indicated for the treatment of primary nocturnal enuresis due to
serious hyponatremia that may result in seizures and
death. Doctors should consider other options for managing
- Desmopressin tablets:
- Treatment for primary nocturnal enuresis should be
interrupted during episodes of fluid and/or electrolyte
imbalance, such as fever, recurrent vomiting or diarrhea,
vigorous exercise, or other conditions associated with increased
- Fluid intake should be restricted from 1 hour before to 8 hours after administration of desmopressin tablets.
- All desmopressin formulations should be used cautiously in patients with habitual or psychogenic polydipsia or in patients who are taking drugs that may cause them to drink more fluids, such as tricyclic antidepressants and selective serotonin re-uptake inhibitors (SSRIs). Patients taking desmopressin and consuming excessive fluids are at higher risk of developing hyponatremia.
Information for the patient: Physicians who prescribe desmopressin should discuss with their patients:
Desmopressin works by limiting the amount of water that is eliminated in the urine. A healthy body needs to maintain a balance of water and salt (“sodium”). If sodium levels fall too much (“hyponatremia”), a person may have seizures and, in extreme cases, may die. That is why it is important to monitor your or your child’s water intake. A person’s chance of water and sodium imbalance is increased
- if they are taking certain medicines such as antidepressants, painkillers, and medicines to treat seizures that may make the mouth dry
- during hot weather or following strenuous exercise that may make them thirsty
- if they are sick and have severe vomiting and diarrhea, fever, the flu, or severe cold
Therefore, if you or child are prescribed desmopressin, it is important that you
- tell your doctor about other medicines you or your child are taking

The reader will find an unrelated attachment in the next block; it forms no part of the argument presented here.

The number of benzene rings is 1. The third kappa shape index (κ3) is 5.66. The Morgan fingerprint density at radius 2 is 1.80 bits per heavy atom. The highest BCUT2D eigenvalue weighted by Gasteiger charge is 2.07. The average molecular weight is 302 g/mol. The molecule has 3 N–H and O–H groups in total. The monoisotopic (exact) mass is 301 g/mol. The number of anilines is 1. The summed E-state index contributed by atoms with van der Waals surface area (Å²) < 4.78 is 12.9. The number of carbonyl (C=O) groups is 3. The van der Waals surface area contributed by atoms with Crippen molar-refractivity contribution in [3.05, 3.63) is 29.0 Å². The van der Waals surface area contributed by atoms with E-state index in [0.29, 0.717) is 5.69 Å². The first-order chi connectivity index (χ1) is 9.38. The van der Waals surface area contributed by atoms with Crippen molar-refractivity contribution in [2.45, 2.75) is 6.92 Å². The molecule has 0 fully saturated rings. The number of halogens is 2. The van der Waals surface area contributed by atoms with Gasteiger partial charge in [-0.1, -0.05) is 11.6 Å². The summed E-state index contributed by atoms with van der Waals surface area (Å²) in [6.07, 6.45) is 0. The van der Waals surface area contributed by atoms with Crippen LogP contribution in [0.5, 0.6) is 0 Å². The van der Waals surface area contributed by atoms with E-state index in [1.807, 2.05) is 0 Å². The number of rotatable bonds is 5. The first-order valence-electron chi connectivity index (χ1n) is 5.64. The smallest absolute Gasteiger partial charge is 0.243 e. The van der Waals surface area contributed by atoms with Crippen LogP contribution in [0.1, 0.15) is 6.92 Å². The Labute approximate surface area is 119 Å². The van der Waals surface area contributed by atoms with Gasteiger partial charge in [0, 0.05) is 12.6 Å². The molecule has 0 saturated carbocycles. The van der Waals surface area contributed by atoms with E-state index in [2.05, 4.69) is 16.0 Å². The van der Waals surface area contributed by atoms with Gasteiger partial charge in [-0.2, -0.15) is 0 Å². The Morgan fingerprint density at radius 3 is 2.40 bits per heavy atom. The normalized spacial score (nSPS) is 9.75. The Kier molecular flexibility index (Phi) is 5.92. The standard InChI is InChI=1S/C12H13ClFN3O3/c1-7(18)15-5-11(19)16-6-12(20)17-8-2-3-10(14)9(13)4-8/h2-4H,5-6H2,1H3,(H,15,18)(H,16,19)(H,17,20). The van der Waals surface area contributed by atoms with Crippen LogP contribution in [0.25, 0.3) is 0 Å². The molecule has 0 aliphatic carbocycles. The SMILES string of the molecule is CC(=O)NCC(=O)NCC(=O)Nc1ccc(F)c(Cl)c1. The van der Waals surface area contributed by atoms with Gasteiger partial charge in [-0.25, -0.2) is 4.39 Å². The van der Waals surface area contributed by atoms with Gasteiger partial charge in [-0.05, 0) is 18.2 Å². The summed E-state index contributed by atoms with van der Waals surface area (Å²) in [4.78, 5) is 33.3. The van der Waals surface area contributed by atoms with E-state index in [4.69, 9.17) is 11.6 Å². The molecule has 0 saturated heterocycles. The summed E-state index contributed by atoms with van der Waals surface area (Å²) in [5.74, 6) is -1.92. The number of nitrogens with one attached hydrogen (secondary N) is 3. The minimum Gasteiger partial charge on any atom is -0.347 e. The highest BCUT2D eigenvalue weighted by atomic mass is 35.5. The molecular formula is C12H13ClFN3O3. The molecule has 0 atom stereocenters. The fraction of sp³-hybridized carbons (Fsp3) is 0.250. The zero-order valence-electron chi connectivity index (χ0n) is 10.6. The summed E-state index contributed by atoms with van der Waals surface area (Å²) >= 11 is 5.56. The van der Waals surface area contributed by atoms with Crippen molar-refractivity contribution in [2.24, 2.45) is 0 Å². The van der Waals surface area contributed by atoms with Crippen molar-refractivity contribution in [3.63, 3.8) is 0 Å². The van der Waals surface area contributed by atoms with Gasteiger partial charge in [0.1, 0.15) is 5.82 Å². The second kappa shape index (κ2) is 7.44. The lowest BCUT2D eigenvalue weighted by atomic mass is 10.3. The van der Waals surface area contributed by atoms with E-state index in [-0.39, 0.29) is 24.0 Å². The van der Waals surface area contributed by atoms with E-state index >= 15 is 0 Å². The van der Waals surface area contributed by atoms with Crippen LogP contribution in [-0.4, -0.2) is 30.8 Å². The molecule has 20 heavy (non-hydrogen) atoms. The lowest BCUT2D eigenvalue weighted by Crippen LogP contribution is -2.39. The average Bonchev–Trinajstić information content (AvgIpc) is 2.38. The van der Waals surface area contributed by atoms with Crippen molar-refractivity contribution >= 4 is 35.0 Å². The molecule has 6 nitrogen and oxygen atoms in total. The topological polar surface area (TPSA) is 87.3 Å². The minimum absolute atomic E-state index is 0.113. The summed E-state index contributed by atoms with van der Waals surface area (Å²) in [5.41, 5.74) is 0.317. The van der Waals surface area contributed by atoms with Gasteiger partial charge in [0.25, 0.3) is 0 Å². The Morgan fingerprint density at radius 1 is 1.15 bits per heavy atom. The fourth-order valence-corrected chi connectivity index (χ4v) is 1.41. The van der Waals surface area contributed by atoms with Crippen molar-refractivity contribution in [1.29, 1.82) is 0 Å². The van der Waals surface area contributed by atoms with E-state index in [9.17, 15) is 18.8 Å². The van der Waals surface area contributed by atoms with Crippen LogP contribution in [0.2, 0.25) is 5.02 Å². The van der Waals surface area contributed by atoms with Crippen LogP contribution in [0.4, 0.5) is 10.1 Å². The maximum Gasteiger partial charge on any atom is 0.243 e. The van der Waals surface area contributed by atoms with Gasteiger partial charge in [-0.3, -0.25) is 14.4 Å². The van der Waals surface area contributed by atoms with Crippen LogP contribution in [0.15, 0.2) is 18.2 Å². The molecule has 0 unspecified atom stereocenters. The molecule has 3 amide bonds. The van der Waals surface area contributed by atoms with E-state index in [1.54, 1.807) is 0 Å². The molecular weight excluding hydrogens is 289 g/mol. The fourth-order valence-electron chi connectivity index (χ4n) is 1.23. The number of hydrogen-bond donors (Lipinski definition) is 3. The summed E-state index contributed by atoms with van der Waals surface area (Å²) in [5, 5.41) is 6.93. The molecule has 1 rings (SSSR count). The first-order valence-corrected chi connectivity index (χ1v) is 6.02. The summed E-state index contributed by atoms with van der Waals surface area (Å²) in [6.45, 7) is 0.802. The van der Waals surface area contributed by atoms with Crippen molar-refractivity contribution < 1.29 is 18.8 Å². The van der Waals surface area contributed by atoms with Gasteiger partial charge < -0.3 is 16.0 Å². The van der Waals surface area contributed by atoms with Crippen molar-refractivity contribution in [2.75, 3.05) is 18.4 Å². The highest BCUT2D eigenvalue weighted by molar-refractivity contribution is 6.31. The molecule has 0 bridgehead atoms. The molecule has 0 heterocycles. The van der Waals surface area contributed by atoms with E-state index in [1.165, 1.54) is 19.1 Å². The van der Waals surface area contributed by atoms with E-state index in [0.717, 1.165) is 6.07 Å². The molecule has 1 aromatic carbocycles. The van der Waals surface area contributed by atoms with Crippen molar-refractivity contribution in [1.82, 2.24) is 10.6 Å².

- tell your doctor if you or your child has a history of hyponatremia
- supervise the use of desmopressin in your child if it is administered in the nose for the remaining indications
- restrict fluid intake from 1 hour before to 8 hours after taking desmopressin tablets
- promptly contact your doctor if your or your child’s water intake changes
- promptly contact your doctor if symptoms of hyponatremia occur, such as nausea, vomiting, fatigue, muscle cramps or weakness
Background Information and Data
Desmopressin is a synthetic analogue of vasopressin, an antidiuretic hormone that prevents excessive water loss in the urine. Desmopressin in combination with excessive fluid consumption can result in hyponatremia, an imbalance between intracellular and extracellular sodium. This imbalance can lead to seizures, brain swelling, and death.
FDA has reviewed 61 postmarketing cases of hyponatremic-related seizures associated with the use of desmopressin. Fifty-five cases reported sodium levels ranging from 104 to 130 mEq/L during the seizure event. In two cases, the patients died. Both patients experienced hyponatremia and seizures but the direct contribution of desmopressin to the deaths is unclear. Thirty-six cases were associated with intranasal formulations, of which 25 cases occurred in pediatric patients (<17 years old). The most commonly reported indication of use in these 25 pediatric cases was nocturnal enuresis. Thirty-nine of the 61 cases were associated with at least one concomitant drug or disease that is also associated with hyponatremia and/or seizures.
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Posted: December 2007